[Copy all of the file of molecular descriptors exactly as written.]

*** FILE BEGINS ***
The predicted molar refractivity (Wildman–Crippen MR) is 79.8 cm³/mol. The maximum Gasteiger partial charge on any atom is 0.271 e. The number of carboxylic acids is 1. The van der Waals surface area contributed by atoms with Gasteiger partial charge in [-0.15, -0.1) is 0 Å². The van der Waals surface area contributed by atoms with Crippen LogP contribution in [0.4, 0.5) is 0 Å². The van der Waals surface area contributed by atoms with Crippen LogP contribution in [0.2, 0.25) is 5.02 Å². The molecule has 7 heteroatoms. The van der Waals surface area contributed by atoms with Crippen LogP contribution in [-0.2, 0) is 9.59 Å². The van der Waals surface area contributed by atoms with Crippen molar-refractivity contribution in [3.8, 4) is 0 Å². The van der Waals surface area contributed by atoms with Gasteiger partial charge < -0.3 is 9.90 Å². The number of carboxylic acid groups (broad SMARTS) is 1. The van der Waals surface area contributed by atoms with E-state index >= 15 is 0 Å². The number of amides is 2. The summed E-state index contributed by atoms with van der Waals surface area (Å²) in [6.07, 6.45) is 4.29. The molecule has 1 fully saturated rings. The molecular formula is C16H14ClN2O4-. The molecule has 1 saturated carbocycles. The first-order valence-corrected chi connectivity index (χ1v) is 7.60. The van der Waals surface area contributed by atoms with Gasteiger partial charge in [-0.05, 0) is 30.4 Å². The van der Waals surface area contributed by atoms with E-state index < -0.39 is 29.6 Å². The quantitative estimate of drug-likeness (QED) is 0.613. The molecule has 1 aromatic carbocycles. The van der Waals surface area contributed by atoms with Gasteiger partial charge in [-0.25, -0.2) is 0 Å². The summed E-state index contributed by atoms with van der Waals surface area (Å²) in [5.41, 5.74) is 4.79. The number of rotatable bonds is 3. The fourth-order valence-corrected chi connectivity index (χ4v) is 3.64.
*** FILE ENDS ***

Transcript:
The predicted molar refractivity (Wildman–Crippen MR) is 79.8 cm³/mol. The maximum Gasteiger partial charge on any atom is 0.271 e. The number of carboxylic acids is 1. The van der Waals surface area contributed by atoms with Gasteiger partial charge in [-0.15, -0.1) is 0 Å². The van der Waals surface area contributed by atoms with Crippen LogP contribution in [0.4, 0.5) is 0 Å². The van der Waals surface area contributed by atoms with Crippen LogP contribution in [0.2, 0.25) is 5.02 Å². The molecule has 7 heteroatoms. The van der Waals surface area contributed by atoms with Crippen LogP contribution in [-0.2, 0) is 9.59 Å². The van der Waals surface area contributed by atoms with Crippen molar-refractivity contribution in [3.8, 4) is 0 Å². The van der Waals surface area contributed by atoms with Gasteiger partial charge < -0.3 is 9.90 Å². The number of carboxylic acid groups (broad SMARTS) is 1. The van der Waals surface area contributed by atoms with E-state index >= 15 is 0 Å². The number of amides is 2. The summed E-state index contributed by atoms with van der Waals surface area (Å²) in [6.07, 6.45) is 4.29. The molecule has 1 fully saturated rings. The molecular formula is C16H14ClN2O4-. The molecule has 1 saturated carbocycles. The first-order valence-corrected chi connectivity index (χ1v) is 7.60. The van der Waals surface area contributed by atoms with Gasteiger partial charge in [-0.05, 0) is 30.4 Å². The van der Waals surface area contributed by atoms with E-state index < -0.39 is 29.6 Å². The quantitative estimate of drug-likeness (QED) is 0.613. The molecule has 1 aromatic carbocycles. The van der Waals surface area contributed by atoms with Gasteiger partial charge in [-0.25, -0.2) is 0 Å². The summed E-state index contributed by atoms with van der Waals surface area (Å²) in [5.41, 5.74) is 4.79. The number of rotatable bonds is 3. The fourth-order valence-corrected chi connectivity index (χ4v) is 3.64.